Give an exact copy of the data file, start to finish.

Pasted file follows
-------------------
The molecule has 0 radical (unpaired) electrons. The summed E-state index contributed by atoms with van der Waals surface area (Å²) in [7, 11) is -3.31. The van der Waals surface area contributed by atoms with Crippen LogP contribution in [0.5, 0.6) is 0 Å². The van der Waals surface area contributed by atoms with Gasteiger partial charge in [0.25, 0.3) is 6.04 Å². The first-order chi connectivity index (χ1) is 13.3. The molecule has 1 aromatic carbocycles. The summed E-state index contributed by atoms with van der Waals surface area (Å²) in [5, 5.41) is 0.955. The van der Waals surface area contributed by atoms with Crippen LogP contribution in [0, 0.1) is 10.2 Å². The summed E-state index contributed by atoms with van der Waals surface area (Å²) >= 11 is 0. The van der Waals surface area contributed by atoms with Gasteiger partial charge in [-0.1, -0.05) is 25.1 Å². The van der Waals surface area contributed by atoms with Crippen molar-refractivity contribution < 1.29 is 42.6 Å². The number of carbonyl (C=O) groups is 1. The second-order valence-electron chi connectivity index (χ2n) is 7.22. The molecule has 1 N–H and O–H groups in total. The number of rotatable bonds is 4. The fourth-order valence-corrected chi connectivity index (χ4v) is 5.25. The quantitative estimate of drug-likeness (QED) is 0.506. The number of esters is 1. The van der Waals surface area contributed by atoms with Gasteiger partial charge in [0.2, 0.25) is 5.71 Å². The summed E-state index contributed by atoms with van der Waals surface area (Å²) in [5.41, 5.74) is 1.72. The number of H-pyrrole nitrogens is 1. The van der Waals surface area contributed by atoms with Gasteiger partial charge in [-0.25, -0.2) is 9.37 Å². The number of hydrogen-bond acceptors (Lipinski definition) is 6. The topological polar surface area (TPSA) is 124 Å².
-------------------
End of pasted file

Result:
The molecule has 0 radical (unpaired) electrons. The summed E-state index contributed by atoms with van der Waals surface area (Å²) in [7, 11) is -3.31. The van der Waals surface area contributed by atoms with Crippen LogP contribution in [0.5, 0.6) is 0 Å². The van der Waals surface area contributed by atoms with Gasteiger partial charge in [0.25, 0.3) is 6.04 Å². The first-order chi connectivity index (χ1) is 13.3. The molecule has 1 aromatic carbocycles. The summed E-state index contributed by atoms with van der Waals surface area (Å²) in [5, 5.41) is 0.955. The van der Waals surface area contributed by atoms with Crippen LogP contribution in [0, 0.1) is 10.2 Å². The summed E-state index contributed by atoms with van der Waals surface area (Å²) >= 11 is 0. The van der Waals surface area contributed by atoms with Gasteiger partial charge in [-0.1, -0.05) is 25.1 Å². The van der Waals surface area contributed by atoms with Crippen molar-refractivity contribution < 1.29 is 42.6 Å². The number of carbonyl (C=O) groups is 1. The second-order valence-electron chi connectivity index (χ2n) is 7.22. The molecule has 1 N–H and O–H groups in total. The number of rotatable bonds is 4. The fourth-order valence-corrected chi connectivity index (χ4v) is 5.25. The quantitative estimate of drug-likeness (QED) is 0.506. The number of esters is 1. The van der Waals surface area contributed by atoms with Gasteiger partial charge in [0.2, 0.25) is 5.71 Å². The summed E-state index contributed by atoms with van der Waals surface area (Å²) in [5.41, 5.74) is 1.72. The number of H-pyrrole nitrogens is 1. The van der Waals surface area contributed by atoms with Gasteiger partial charge in [-0.25, -0.2) is 9.37 Å². The number of hydrogen-bond acceptors (Lipinski definition) is 6. The topological polar surface area (TPSA) is 124 Å².